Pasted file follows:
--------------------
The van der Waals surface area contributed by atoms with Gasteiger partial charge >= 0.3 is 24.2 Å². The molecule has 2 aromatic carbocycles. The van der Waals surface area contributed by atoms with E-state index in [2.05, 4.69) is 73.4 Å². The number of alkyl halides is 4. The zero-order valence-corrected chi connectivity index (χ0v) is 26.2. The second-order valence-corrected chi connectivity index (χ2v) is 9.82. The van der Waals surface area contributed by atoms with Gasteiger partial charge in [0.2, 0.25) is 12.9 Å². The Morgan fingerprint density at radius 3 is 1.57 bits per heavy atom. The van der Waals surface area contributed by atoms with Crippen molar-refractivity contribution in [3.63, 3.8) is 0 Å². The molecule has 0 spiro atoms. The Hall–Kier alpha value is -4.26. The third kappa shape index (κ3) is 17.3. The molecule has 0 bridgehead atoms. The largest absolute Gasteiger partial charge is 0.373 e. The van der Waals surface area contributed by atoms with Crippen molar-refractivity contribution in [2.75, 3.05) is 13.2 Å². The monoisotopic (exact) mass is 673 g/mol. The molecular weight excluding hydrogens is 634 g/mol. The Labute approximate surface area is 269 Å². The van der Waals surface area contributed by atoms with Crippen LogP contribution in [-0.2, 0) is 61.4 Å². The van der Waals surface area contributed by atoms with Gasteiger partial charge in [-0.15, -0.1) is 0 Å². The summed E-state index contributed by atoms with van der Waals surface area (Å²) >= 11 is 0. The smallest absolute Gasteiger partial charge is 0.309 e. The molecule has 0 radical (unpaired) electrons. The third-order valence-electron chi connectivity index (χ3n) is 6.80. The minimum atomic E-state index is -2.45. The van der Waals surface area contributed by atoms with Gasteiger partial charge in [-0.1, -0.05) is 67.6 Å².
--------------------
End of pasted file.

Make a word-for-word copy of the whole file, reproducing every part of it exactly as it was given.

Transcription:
The van der Waals surface area contributed by atoms with Gasteiger partial charge >= 0.3 is 24.2 Å². The molecule has 2 aromatic carbocycles. The van der Waals surface area contributed by atoms with E-state index in [2.05, 4.69) is 73.4 Å². The number of alkyl halides is 4. The zero-order valence-corrected chi connectivity index (χ0v) is 26.2. The second-order valence-corrected chi connectivity index (χ2v) is 9.82. The van der Waals surface area contributed by atoms with Gasteiger partial charge in [0.2, 0.25) is 12.9 Å². The Morgan fingerprint density at radius 3 is 1.57 bits per heavy atom. The van der Waals surface area contributed by atoms with Crippen molar-refractivity contribution in [3.63, 3.8) is 0 Å². The molecule has 0 spiro atoms. The Hall–Kier alpha value is -4.26. The third kappa shape index (κ3) is 17.3. The molecule has 0 bridgehead atoms. The largest absolute Gasteiger partial charge is 0.373 e. The van der Waals surface area contributed by atoms with Crippen molar-refractivity contribution in [2.75, 3.05) is 13.2 Å². The monoisotopic (exact) mass is 673 g/mol. The molecular weight excluding hydrogens is 634 g/mol. The Labute approximate surface area is 269 Å². The van der Waals surface area contributed by atoms with Crippen LogP contribution in [-0.2, 0) is 61.4 Å². The van der Waals surface area contributed by atoms with Gasteiger partial charge in [-0.15, -0.1) is 0 Å². The summed E-state index contributed by atoms with van der Waals surface area (Å²) >= 11 is 0. The smallest absolute Gasteiger partial charge is 0.309 e. The molecule has 0 radical (unpaired) electrons. The third-order valence-electron chi connectivity index (χ3n) is 6.80. The minimum atomic E-state index is -2.45. The van der Waals surface area contributed by atoms with Gasteiger partial charge in [-0.1, -0.05) is 67.6 Å².